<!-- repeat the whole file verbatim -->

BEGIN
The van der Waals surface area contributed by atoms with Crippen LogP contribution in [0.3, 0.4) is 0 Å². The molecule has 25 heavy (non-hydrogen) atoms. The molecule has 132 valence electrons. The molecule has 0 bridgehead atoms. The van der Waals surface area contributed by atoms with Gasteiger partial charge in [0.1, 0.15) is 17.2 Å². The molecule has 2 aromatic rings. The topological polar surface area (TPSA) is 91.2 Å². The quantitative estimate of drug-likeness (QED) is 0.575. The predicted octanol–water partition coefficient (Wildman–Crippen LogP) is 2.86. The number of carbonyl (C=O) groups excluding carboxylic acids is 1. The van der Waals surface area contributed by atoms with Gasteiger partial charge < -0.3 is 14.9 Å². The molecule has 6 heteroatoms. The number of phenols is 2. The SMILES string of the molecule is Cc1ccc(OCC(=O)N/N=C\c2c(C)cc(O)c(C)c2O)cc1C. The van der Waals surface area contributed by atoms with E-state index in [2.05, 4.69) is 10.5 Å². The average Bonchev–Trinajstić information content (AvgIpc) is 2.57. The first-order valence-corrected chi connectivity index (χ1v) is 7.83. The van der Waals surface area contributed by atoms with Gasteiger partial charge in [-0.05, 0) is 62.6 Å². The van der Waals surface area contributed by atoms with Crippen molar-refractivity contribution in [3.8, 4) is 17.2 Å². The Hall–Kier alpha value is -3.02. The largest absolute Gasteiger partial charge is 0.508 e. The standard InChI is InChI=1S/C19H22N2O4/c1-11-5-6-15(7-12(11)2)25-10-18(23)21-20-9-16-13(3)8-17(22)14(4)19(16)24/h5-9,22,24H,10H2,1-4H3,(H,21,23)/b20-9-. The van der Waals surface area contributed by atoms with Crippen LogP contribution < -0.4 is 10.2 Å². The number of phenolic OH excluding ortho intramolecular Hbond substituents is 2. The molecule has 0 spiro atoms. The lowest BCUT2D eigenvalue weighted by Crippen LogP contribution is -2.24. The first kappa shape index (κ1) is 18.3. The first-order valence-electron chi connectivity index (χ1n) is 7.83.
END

The van der Waals surface area contributed by atoms with Crippen LogP contribution in [0.3, 0.4) is 0 Å². The molecule has 25 heavy (non-hydrogen) atoms. The molecule has 132 valence electrons. The molecule has 0 bridgehead atoms. The van der Waals surface area contributed by atoms with Gasteiger partial charge in [0.1, 0.15) is 17.2 Å². The molecule has 2 aromatic rings. The topological polar surface area (TPSA) is 91.2 Å². The quantitative estimate of drug-likeness (QED) is 0.575. The predicted octanol–water partition coefficient (Wildman–Crippen LogP) is 2.86. The number of carbonyl (C=O) groups excluding carboxylic acids is 1. The van der Waals surface area contributed by atoms with Gasteiger partial charge < -0.3 is 14.9 Å². The molecule has 6 heteroatoms. The number of phenols is 2. The SMILES string of the molecule is Cc1ccc(OCC(=O)N/N=C\c2c(C)cc(O)c(C)c2O)cc1C. The van der Waals surface area contributed by atoms with E-state index in [2.05, 4.69) is 10.5 Å². The average Bonchev–Trinajstić information content (AvgIpc) is 2.57. The first-order valence-corrected chi connectivity index (χ1v) is 7.83. The van der Waals surface area contributed by atoms with Gasteiger partial charge in [-0.05, 0) is 62.6 Å². The van der Waals surface area contributed by atoms with Crippen molar-refractivity contribution in [3.8, 4) is 17.2 Å². The Hall–Kier alpha value is -3.02. The largest absolute Gasteiger partial charge is 0.508 e. The standard InChI is InChI=1S/C19H22N2O4/c1-11-5-6-15(7-12(11)2)25-10-18(23)21-20-9-16-13(3)8-17(22)14(4)19(16)24/h5-9,22,24H,10H2,1-4H3,(H,21,23)/b20-9-. The van der Waals surface area contributed by atoms with Crippen LogP contribution < -0.4 is 10.2 Å². The number of phenolic OH excluding ortho intramolecular Hbond substituents is 2. The molecule has 0 spiro atoms. The lowest BCUT2D eigenvalue weighted by Crippen LogP contribution is -2.24. The first kappa shape index (κ1) is 18.3. The first-order valence-electron chi connectivity index (χ1n) is 7.83.